Bonnie and Clyde

Year: 1967
Directed By: Arthur Penn
Written By: David Newman and Robert Benton

RYAN’S REVIEW

When we were watching Warren Beatty in Dick Tracy we realized we didn’t have this movie and had to make arrangements to change that.  Not only is this a classic film but it is one we have both always enjoyed.  We were a young crazy couple in love once and it was during that era that we saw this movie. I think it was a movie we both related to at the time.  With the thrill seeking lifestyle that is, not the impotence problem. In our youth we fancied ourselves to be rebels of a sort, and the “Bonnie and Clyde” theme appealed to us in a number of different films.

The Great Depression produced many celebrity outlaws that the film industry has always been willing to exploit on screen. Actually adding to the problem in doing so by glorifying their actions for an even greater audience. John Dillinger, Pretty Boy Floyd, and Baby Face Nelson have all graced the big screen at one time or another but none were as famous or celebrated as Bonnie Parker and Clyde Barrow.  Arthur Penn does a good job using them as the centerpiece for his story about the Great Depression but his movie is an inaccurate portrayal of actual events.  Like most movies that try to cover something historical like this they just can’t possibly fit the whole story into two hours.  There was much more to this story and some of the things the film portrays were outright exaggerations or made up all together.  The filmmakers were actually sued for defamation by the family of U.S. Marshal Frank Hamer, who was never captured and photographed with the gang members. The infamous death of the two is shown differently in the film than how it actually happened as well.  Bonnie and Clyde did go out in a hail of bullets but they were heavily armed and fighting back at the time. The way they are killed in the film implies that they were unarmed and victimized by the law. One of the many ways the film glorifies their actions and character despite the fact that they were ruthless killers and thieves. Nevertheless the film does cover the basic story and does a good job; you just have to be careful about what you take at face value.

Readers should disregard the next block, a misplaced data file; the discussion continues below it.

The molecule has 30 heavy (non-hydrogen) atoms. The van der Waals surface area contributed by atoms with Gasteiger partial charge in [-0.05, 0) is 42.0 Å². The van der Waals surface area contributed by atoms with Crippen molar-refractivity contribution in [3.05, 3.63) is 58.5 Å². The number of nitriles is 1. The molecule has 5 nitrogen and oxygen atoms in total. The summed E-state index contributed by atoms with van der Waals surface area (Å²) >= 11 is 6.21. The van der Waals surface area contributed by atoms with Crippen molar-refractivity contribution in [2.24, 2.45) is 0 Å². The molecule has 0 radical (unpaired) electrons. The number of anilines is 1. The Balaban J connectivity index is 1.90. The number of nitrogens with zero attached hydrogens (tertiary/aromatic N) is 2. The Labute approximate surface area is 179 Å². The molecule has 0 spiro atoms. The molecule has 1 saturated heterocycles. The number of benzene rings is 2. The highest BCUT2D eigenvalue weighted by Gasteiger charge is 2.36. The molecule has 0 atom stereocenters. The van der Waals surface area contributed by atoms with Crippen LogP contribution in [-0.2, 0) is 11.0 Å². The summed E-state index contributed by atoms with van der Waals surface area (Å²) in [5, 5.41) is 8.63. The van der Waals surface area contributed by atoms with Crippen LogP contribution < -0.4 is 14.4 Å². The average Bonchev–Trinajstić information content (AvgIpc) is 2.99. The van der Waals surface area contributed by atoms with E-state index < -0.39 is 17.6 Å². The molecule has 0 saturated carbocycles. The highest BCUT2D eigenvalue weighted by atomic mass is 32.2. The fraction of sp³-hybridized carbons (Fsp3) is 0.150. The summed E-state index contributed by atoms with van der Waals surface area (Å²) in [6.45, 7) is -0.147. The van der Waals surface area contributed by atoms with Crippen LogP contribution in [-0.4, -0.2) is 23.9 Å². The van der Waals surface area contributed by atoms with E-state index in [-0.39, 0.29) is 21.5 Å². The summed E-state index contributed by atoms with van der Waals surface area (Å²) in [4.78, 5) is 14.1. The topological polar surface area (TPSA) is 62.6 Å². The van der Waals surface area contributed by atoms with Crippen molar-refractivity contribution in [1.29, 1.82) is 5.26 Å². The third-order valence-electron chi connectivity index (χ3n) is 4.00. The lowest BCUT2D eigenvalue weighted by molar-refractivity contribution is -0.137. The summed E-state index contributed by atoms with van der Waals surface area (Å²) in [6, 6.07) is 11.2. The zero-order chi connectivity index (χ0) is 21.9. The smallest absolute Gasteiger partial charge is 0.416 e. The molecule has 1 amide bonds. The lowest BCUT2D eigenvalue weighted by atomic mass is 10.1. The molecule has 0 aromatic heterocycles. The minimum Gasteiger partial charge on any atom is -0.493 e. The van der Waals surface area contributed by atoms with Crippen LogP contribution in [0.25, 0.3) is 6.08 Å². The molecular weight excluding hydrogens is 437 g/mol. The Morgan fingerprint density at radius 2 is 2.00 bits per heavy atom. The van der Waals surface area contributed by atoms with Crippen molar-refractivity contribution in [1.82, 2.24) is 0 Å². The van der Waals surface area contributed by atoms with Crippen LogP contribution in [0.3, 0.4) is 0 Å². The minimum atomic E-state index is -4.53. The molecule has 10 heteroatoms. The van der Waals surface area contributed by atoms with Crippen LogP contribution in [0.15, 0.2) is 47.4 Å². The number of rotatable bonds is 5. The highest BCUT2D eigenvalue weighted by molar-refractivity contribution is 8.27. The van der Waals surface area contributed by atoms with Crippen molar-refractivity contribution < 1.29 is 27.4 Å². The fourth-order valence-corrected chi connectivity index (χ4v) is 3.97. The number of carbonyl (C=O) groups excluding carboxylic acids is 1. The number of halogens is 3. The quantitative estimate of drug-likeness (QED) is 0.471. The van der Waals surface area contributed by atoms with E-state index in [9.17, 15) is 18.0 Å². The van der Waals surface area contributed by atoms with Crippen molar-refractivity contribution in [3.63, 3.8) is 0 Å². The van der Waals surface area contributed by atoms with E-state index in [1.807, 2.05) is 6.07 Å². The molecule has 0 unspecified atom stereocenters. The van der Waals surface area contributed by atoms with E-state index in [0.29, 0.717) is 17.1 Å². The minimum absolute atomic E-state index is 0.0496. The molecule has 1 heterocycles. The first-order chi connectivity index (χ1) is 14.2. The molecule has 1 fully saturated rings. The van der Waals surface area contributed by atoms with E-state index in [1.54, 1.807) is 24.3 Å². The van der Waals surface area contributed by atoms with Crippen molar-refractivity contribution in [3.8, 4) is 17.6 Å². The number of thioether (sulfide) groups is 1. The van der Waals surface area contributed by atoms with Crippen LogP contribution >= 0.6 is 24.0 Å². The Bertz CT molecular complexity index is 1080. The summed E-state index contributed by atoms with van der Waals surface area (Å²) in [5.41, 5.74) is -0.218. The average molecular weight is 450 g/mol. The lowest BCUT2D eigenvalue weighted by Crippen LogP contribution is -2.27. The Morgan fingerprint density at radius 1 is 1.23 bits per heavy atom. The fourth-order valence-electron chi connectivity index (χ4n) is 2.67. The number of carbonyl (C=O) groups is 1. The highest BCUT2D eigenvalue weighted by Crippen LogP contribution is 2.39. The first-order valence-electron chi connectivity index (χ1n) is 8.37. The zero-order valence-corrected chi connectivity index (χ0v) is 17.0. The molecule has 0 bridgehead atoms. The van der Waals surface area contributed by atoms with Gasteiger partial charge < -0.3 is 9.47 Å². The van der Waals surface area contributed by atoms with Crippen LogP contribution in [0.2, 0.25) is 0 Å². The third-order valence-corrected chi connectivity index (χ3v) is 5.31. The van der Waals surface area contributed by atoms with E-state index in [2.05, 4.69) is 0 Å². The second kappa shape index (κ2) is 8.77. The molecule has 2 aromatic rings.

Warren Beatty was in his prime when he made this film.  At 30 years old this is definitely the youngest and fittest I have ever seen him. I don’t know much about Beatty beyond him being a very private and powerful celebrity. I have always been a big fan of Gene Hackman who is also really young in this film. Hackman was an actor for over forty years and maintained a staying presence during the majority of that time; he only got more active in his later years. He has made countless good movies with iconic roles throughout his career; we will review many of his films. Faye Dunaway looks spectacular in this film, although she is much more beautiful than the actual Bonnie Parker, but that makes no matter. It’s also worth mentioning that Robert Towne did some doctoring to the script of the film.  Towne is well known for his writing roles in films like Chinatown and The Yakuza.

This was a very violent movie in 1967 that had a large and pronounced sexual theme thrown in the mix.  There has been talk that our culture’s fixation on sex and violence all began with this movie. I don’t know that for any actual certainty but I think it is an interesting idea. After all, I am a product of the film world created under the influence of this film, and my favorite movie of all time is practically just a modern version of this movie. This is a classic film and you don’t need me to tell you it’s a good movie.  This one is definitely worth your time.

AMBER’S REVIEW

I remember watching this movie in film critique class in high school. I immediately liked it. There are a few things that I distinctly remember from class so I will reiterate them here.

The big guns and cigars are used in the movie to symbolize the impotence that Clyde experiences. The irony is that he is this big badass bank robber, but he can’t get his junk up. Also, this movie was one of the first of its kind to make the viewer actually side with and feel sorry for the bad guys. Bonnie and Clyde were horrible criminals that stole and killed, yet this film made the viewer actually root for them in the end. Even though you know in the end they both die, you feel a sense of sadness for the gruesome way in which they are killed.

I really like this movie. It is a classic tale of a true life story and is more than worth your time.

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